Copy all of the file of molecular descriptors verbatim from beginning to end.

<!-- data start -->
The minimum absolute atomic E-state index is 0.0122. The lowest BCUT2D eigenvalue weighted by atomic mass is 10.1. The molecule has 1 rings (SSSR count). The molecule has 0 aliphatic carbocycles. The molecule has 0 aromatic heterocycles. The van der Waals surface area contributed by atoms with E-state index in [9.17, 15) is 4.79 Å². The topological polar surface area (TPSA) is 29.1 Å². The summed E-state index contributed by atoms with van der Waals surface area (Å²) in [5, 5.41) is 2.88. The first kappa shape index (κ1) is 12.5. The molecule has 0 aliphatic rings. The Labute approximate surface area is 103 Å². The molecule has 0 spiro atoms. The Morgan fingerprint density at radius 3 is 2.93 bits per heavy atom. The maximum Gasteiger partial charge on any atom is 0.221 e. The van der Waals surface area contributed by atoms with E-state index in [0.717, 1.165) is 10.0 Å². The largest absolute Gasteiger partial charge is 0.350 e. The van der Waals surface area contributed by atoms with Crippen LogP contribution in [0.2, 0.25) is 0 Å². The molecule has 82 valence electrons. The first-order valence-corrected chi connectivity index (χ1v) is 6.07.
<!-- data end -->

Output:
The minimum absolute atomic E-state index is 0.0122. The lowest BCUT2D eigenvalue weighted by atomic mass is 10.1. The molecule has 1 rings (SSSR count). The molecule has 0 aliphatic carbocycles. The molecule has 0 aromatic heterocycles. The van der Waals surface area contributed by atoms with E-state index in [9.17, 15) is 4.79 Å². The topological polar surface area (TPSA) is 29.1 Å². The summed E-state index contributed by atoms with van der Waals surface area (Å²) in [5, 5.41) is 2.88. The first kappa shape index (κ1) is 12.5. The molecule has 0 aliphatic rings. The Labute approximate surface area is 103 Å². The molecule has 0 spiro atoms. The Morgan fingerprint density at radius 3 is 2.93 bits per heavy atom. The maximum Gasteiger partial charge on any atom is 0.221 e. The van der Waals surface area contributed by atoms with E-state index in [0.717, 1.165) is 10.0 Å². The largest absolute Gasteiger partial charge is 0.350 e. The van der Waals surface area contributed by atoms with Crippen LogP contribution in [0.2, 0.25) is 0 Å². The molecule has 82 valence electrons. The first-order valence-corrected chi connectivity index (χ1v) is 6.07.